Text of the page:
In case the valuation is not made and the buyer receives and retains the goods he is liable for a reasonable price.
(d) Price to be ascertained by future event.
The price may be ascertained by a future event, as, the future market price. In such case, the contract is a valid one.
A conditional sale is a sale in which the transfer of ownership depends upon a condition the breach of which will defeat the title if it has passed, or prevent it from passing if it has not passed.
4. Williston on Sales, p. 203.
5. Sales Act, SEC. 10.
The term "conditional sale" is correctly used to describe two situations. The first is that situation in which one transfers the ownership of goods to another upon a provision that the ownership shall come back and revest in him if he, the seller, does something within a certain time, or providing the buyer does something or fails to do something within a certain time.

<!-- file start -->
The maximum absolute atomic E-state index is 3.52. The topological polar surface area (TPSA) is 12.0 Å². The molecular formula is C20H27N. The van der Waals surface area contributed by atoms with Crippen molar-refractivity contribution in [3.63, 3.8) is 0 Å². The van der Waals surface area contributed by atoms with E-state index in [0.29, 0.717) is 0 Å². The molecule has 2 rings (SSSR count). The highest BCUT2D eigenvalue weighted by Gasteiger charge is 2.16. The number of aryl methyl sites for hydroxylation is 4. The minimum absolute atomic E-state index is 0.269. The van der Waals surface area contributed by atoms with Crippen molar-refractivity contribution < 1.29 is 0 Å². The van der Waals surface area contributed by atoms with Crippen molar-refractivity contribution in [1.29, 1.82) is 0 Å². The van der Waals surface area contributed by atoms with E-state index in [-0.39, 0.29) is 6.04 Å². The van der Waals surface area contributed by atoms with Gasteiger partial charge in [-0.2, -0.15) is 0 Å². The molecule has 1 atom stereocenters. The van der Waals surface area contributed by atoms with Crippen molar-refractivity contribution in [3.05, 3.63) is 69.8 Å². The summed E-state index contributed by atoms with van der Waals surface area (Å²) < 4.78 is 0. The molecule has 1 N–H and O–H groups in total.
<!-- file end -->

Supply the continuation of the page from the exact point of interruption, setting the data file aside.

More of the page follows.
The usual transaction, however, which this term is used to describe, is the familiar one in which one transfers the possession of goods to another but provides that title shall not vest in the other until the purchase price is paid or some other act done. The title is retained for purposes of security. Selling goods on the installment plan and providing that the title shall remain in the seller until the last installment is paid is a familiar example.6
A gift is a transaction wherein one person for no consideration, that is, gratuitously, transfers to another ownership in property.